‘Heart of Darkness’ by Joseph Conrad

My rating: 3 stars

Human beings are capable of many brutal actions, and colonialism is a good example of that. In Heart of Darkness by Joseph Conrad, readers get a glimpse of a time where Europeans exploited African countries. Unfortunately, overall, the story feels hasty and undetailed. Although there are various moments of brilliance when it comes to the prose, the characters and the plot are mostly uninteresting.

The narrator of this novella is one of the men aboard the Nellie, which is sailing the Thames. But almost the entirety of the book consists of a monologue by Marlow, who recalls his time somewhere in Congo years before. While there, he searched for a man who was in charge of an ivory trading post, Mr Kurtz.

Despite the plot being generally monotonous, there are some interesting remarks about life and vivid descriptions of the nature and ambience. The last couple of pages feature a realistic portrayal of grief. And Marlow also described colonialism in accurate, condemning terms.

“It was robbery with violence, aggravated murder on a great scale, and men going at it blind – as is very proper for those who tackle a darkness.”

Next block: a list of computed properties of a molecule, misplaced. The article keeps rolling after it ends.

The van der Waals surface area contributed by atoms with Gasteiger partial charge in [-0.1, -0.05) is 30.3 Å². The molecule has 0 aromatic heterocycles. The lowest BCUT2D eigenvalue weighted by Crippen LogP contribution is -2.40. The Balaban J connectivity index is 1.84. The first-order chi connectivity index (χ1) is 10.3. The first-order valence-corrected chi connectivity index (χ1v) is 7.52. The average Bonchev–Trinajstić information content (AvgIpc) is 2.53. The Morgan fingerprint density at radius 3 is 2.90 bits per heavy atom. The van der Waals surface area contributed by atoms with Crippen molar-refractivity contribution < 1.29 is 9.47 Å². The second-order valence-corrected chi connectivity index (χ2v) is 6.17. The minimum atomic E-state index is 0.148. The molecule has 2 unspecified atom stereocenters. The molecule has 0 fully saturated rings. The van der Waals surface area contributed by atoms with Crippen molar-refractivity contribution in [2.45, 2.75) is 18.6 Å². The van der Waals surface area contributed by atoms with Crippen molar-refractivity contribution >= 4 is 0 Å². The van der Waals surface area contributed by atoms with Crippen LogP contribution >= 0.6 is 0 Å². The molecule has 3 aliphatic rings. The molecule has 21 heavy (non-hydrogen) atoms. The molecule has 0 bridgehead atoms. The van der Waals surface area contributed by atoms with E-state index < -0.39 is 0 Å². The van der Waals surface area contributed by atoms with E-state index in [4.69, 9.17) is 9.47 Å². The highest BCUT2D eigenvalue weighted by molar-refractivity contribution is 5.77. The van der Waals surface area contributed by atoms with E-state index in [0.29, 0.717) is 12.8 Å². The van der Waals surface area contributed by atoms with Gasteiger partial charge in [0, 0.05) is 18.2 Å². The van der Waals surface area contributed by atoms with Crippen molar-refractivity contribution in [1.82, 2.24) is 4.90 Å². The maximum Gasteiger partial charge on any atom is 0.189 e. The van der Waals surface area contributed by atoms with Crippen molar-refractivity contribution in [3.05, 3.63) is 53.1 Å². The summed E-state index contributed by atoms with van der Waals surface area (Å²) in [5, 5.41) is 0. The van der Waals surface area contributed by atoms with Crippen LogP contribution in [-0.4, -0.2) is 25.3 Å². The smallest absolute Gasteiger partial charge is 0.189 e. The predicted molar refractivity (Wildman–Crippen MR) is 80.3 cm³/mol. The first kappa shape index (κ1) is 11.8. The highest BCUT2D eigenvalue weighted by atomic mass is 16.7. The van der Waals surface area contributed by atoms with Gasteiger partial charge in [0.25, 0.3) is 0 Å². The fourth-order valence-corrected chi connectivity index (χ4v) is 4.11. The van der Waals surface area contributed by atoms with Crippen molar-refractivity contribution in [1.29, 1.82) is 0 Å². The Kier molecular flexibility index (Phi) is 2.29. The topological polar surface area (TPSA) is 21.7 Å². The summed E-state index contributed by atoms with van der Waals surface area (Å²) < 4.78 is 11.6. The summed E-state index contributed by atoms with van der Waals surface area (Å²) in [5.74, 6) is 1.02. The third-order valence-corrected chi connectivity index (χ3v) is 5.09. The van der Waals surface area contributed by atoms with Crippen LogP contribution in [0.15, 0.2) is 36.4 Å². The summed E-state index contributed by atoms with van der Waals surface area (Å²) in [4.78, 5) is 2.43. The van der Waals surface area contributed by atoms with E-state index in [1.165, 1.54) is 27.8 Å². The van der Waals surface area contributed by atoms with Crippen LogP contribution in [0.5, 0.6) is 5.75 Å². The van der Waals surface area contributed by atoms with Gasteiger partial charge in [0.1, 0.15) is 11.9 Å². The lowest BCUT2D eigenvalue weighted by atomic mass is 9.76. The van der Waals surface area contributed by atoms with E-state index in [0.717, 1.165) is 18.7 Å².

The text is filled with racist slurs and some sexist opinions, though, which is unsurprising, seeing that the book was first published at the end of the 19th century.

The characters are sadly not fully explored. In Congo, Marlow and his companions faced grave danger. I didn’t care about their safety at all, however, since they don’t feel real.

I managed to read this novella in its entirety mostly because of the almost musical structure of the sentences. One carried me unconsciously to the next. It was worth finishing it for the touching final couple of pages, which somewhat saved the book for me.

Leave a Reply

Fill in your details below or click an icon to log in:

WordPress.com Logo

You are commenting using your WordPress.com account. Log Out /  Change )

Google photo

You are commenting using your Google account. Log Out /  Change )

Twitter picture

You are commenting using your Twitter account. Log Out /  Change )

Facebook photo

You are commenting using your Facebook account. Log Out /  Change )

Connecting to %s

This site uses Akismet to reduce spam. Learn how your comment data is processed.